PROVIDENCE, R.I. (WPRI) – A federal judge has signed off on a deal made by two former state economic development leaders with the U.S. Securities and Exchange Commission in the 38 Studios case.
U.S. District Court Judge John “Jack” McConnell approved the final judgment for former R.I. Economic Development Director Keith Stokes and his deputy director J. Michael Saul on Tuesday.
The agreement means Stokes and Saul are prohibited from participating in any future municipal securities offerings. They must also pay a $25,000 fine in two installments: the first payment of $15,000 is due with 90 days, the rest within one year of the judgment.
Stokes and Saul entered into a settlement agreement without admitting or denying the allegations prior to the SEC’s complaint filed earlier this month.
The SEC, which regulates the investment world, filed a complaint in federal court in Providence alleging the former R.I. Economic Development Corporation (EDC) and Wells Fargo defrauded investors when they sold $75 million in bonds in November 2010 to fund 38 Studios, the game company founded by former Red Sox ace Curt Schilling. Wells Fargo was the lead underwriter on the bond transaction.
The SEC said it is seeking “disgorgement of ill-gotten gains and prejudgment interest thereon” from the EDC and Wells Fargo, as well as “injunctions against future violations, and civil penalties.”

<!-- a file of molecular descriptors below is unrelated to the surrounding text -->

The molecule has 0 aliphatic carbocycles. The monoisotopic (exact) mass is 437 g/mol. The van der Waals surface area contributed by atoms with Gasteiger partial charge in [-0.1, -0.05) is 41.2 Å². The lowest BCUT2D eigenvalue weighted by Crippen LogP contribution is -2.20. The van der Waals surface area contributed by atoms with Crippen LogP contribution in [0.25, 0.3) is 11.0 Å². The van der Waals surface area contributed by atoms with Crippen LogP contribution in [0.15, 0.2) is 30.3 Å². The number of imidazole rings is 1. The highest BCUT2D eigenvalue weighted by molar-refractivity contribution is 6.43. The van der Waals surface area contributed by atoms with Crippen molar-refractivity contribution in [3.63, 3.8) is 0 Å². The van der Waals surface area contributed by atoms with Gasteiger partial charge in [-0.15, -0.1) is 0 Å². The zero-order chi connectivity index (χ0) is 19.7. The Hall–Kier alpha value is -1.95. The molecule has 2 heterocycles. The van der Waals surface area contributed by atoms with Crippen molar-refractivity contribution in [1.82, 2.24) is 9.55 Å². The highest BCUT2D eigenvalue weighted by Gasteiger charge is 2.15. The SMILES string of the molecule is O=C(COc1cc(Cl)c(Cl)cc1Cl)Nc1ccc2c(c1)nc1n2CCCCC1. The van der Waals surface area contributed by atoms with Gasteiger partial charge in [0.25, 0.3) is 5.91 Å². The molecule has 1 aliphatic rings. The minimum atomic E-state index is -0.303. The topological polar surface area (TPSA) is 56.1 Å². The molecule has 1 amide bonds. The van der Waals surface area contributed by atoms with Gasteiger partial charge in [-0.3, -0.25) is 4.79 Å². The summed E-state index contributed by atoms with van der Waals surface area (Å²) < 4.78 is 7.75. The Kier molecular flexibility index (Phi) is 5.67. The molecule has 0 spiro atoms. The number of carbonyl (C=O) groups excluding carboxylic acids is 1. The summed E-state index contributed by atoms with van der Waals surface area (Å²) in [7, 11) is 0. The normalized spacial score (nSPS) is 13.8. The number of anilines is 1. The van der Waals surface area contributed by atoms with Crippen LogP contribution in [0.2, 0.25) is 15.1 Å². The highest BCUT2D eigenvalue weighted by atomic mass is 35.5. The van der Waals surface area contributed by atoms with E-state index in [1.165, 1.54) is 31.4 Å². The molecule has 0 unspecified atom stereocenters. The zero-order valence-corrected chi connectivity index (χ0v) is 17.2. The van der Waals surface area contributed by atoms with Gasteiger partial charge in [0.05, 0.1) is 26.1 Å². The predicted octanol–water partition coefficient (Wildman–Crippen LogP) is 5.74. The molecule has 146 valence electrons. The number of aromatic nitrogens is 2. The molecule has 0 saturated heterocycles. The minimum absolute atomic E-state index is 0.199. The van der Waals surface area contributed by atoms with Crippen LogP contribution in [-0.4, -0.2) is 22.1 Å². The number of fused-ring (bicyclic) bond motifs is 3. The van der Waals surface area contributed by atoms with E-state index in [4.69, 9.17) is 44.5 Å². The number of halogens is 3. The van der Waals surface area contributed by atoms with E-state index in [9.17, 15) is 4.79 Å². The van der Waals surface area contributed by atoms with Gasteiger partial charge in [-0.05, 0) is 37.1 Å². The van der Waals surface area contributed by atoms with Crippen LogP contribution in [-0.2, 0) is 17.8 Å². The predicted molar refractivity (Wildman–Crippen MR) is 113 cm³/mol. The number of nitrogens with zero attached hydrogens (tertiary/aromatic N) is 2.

38 Studios collapsed into bankruptcy in June 2012 and has been the subject of harsh political recriminations in Rhode Island ever since. State officials filed a civil suit against some of the architects of the deal in November 2012, and that case is scheduled to go to trial this September.
WPRI.com first broke the news of the SEC’s 38 Studios investigation back in September 2013.
The SEC has also charged a third individual, Wells Fargo banker Peter Cannava, with aiding and abetting the alleged fraud; he has not agreed to settle. In addition, the SEC alleges Wells Fargo and Cannava failed to disclose a separate “side deal” they had with 38 Studios to receive additional compensation from the company.
Cannava, 36, is a New York City resident and vice-president at Wells Fargo. His Boston-based lawyer, Brian Kelly, has said Cannava would fight the federal fraud allegations “vigorously.”
At the time, Wells Fargo spokesman Kevin Friedlander said in an email: “Wells Fargo disputes the SEC’s allegations in connection with the placement of these municipal bonds. We will respond to the specific allegations in the complaint in court.” Tim White( email@example.com ) is the Target 12 investigative reporter for WPRI 12 and Fox Providence. Follow him on Twitter: @TimWhiteRITed Nesi contributed to this report.